Four Year Strong is possibly the biggest band to come out of Worcester (save for maybe J. Geils), so, they are something of a local legend. Alan still lives locally and works as a producer when not touring with FYS, so, knowing we had a resource like that right in our backyard, we couldn’t pass up the opportunity.

For the new single, we went with another local boy, Marcus Simonini, of Rhode Island Pop Punk group, Another One Down. Marcus is immensely talented and really allowed us to flourish on this track. We loved working with him, and we’re already due back at his studio in a couple of weeks to cut our next track.

Jeremy:
That was a huge get for us. He is local and Josh reached out to him, and he said, “Yes.” Also, the money probably didn’t hurt. [Laughs].

Anthony:
What equipment do you work with? Does it differ from recording and when playing live?

Josh:
I play a Paul Reed Smith Santana model guitar through an Orange Crush Pro 120 combo amp. I am absolutely in love with the Orange tone, and I’m planning to upgrade my rig to a Rockerverb as soon as possible. For the new single, I played my PRS through an Orange TH30 that Marcus had in the studio, which sounded incredible.

Jeremy:
I love the sound of a nice Ampeg Amp for bass, but I’m too old to be carrying an 8×10 cab, and a tube head. I just recently switched to a digital amp sim setup, which includes a Headrush Gigboard, and a Headrush FRFR 1×12 speaker. It sounds remarkably close to an Ampeg but doesn’t have the same feel. You can’t have it all but it is great being able to walk in the venue with everything in one trip. I try to use the same setup in the studio that I use live but producers can be difficult, because ya know it’s just bass.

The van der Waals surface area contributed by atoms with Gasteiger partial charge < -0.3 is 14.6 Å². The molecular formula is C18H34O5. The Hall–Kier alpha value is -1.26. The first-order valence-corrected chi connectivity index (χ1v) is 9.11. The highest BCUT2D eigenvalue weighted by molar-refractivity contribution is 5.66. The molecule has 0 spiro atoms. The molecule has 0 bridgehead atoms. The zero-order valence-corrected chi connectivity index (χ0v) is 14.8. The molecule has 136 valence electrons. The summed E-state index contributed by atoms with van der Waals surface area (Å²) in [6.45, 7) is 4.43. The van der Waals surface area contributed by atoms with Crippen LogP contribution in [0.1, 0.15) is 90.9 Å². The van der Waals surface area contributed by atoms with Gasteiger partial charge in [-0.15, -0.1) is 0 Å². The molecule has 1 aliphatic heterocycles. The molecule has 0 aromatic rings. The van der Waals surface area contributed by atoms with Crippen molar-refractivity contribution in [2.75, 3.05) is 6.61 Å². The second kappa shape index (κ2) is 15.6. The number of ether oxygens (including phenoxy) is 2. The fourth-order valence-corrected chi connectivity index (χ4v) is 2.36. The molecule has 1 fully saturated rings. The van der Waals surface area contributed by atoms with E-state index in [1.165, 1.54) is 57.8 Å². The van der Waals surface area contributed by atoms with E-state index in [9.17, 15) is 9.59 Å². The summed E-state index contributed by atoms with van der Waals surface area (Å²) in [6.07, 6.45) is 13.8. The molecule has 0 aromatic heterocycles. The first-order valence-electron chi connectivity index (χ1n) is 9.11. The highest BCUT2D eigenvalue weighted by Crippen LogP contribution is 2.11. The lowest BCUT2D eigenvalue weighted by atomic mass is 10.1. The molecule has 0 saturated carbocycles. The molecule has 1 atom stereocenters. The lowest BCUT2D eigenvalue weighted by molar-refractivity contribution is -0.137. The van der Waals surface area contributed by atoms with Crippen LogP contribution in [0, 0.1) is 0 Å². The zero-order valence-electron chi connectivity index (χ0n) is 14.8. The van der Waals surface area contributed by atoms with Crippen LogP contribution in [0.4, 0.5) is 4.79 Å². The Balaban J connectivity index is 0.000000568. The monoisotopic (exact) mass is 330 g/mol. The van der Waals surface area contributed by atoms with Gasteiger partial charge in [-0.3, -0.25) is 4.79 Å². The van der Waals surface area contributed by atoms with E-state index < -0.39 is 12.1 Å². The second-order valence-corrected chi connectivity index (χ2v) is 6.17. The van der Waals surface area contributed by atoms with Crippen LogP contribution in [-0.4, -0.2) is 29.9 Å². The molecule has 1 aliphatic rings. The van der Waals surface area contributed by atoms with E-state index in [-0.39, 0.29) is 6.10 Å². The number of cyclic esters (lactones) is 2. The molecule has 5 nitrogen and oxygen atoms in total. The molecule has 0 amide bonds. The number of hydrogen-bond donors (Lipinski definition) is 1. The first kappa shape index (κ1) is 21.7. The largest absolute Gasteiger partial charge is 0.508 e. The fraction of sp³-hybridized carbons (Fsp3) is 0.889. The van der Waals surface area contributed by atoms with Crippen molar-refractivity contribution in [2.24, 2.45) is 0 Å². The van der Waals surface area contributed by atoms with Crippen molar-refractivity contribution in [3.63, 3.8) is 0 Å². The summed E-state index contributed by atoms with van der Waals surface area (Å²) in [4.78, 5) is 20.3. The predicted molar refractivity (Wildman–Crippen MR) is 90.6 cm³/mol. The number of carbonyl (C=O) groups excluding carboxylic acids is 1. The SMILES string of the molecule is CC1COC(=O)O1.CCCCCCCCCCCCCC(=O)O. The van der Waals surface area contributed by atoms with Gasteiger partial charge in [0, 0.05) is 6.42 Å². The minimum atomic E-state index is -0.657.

Zach: 
For both live and recording, I play a Gibson Les Paul into my 100 watt Marshall Silver Jubilee head going into a Marshall 2X12 cab. I run an Electro Harmonix Holy Grail Reverb and MXR Carbon Copy delay into the effects loop of the amp. I realized a while ago that all my favorite guitar players and sounds were for the most part very simple rigs, so, I adopted that approach of getting all the sounds I needed with the least amount of gear 

Steve:
I play DW Drums at practice and use my old Pearl Export as a gigging kit. It’s nice having a smaller 20″ bass drum to transport. Lighter, and fits in the car better.

Anthony:
How has been for the band trying to get its music out in a seemingly endless sea of other artists?

Josh: